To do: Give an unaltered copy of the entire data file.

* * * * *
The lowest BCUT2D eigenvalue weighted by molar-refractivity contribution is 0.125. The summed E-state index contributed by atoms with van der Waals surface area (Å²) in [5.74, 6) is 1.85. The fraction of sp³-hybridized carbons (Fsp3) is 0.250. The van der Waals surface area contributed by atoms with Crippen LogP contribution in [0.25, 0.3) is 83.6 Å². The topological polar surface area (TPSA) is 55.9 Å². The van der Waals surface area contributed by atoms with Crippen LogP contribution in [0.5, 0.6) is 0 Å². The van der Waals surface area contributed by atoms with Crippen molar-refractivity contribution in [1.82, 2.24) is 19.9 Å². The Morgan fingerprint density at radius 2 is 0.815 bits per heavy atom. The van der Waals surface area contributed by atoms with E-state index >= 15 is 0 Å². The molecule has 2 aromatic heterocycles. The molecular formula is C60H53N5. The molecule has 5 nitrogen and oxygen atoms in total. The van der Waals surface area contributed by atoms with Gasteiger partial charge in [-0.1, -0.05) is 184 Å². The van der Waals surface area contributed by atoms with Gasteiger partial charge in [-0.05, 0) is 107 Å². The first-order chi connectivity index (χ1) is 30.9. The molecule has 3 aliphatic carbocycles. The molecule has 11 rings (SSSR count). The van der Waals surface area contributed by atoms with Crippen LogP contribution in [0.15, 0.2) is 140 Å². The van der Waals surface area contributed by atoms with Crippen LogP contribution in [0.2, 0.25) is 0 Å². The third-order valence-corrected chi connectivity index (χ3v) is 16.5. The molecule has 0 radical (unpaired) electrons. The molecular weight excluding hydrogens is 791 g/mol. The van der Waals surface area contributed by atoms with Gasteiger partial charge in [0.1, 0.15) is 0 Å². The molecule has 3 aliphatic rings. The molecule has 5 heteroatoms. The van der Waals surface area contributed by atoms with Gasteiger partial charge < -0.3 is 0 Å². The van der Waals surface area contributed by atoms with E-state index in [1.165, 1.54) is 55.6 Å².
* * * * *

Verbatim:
The lowest BCUT2D eigenvalue weighted by molar-refractivity contribution is 0.125. The summed E-state index contributed by atoms with van der Waals surface area (Å²) in [5.74, 6) is 1.85. The fraction of sp³-hybridized carbons (Fsp3) is 0.250. The van der Waals surface area contributed by atoms with Crippen LogP contribution in [0.25, 0.3) is 83.6 Å². The topological polar surface area (TPSA) is 55.9 Å². The van der Waals surface area contributed by atoms with Crippen LogP contribution in [0.5, 0.6) is 0 Å². The van der Waals surface area contributed by atoms with Crippen molar-refractivity contribution in [1.82, 2.24) is 19.9 Å². The Morgan fingerprint density at radius 2 is 0.815 bits per heavy atom. The van der Waals surface area contributed by atoms with E-state index >= 15 is 0 Å². The molecule has 2 aromatic heterocycles. The molecular formula is C60H53N5. The molecule has 5 nitrogen and oxygen atoms in total. The van der Waals surface area contributed by atoms with Gasteiger partial charge in [-0.1, -0.05) is 184 Å². The van der Waals surface area contributed by atoms with Gasteiger partial charge in [-0.05, 0) is 107 Å². The first-order chi connectivity index (χ1) is 30.9. The molecule has 3 aliphatic carbocycles. The molecule has 11 rings (SSSR count). The van der Waals surface area contributed by atoms with Crippen LogP contribution in [0.15, 0.2) is 140 Å². The van der Waals surface area contributed by atoms with Crippen LogP contribution in [0.2, 0.25) is 0 Å². The third-order valence-corrected chi connectivity index (χ3v) is 16.5. The molecule has 0 radical (unpaired) electrons. The molecular weight excluding hydrogens is 791 g/mol. The van der Waals surface area contributed by atoms with Gasteiger partial charge in [0.1, 0.15) is 0 Å². The molecule has 3 aliphatic rings. The molecule has 5 heteroatoms. The van der Waals surface area contributed by atoms with Gasteiger partial charge < -0.3 is 0 Å². The van der Waals surface area contributed by atoms with E-state index in [1.165, 1.54) is 55.6 Å².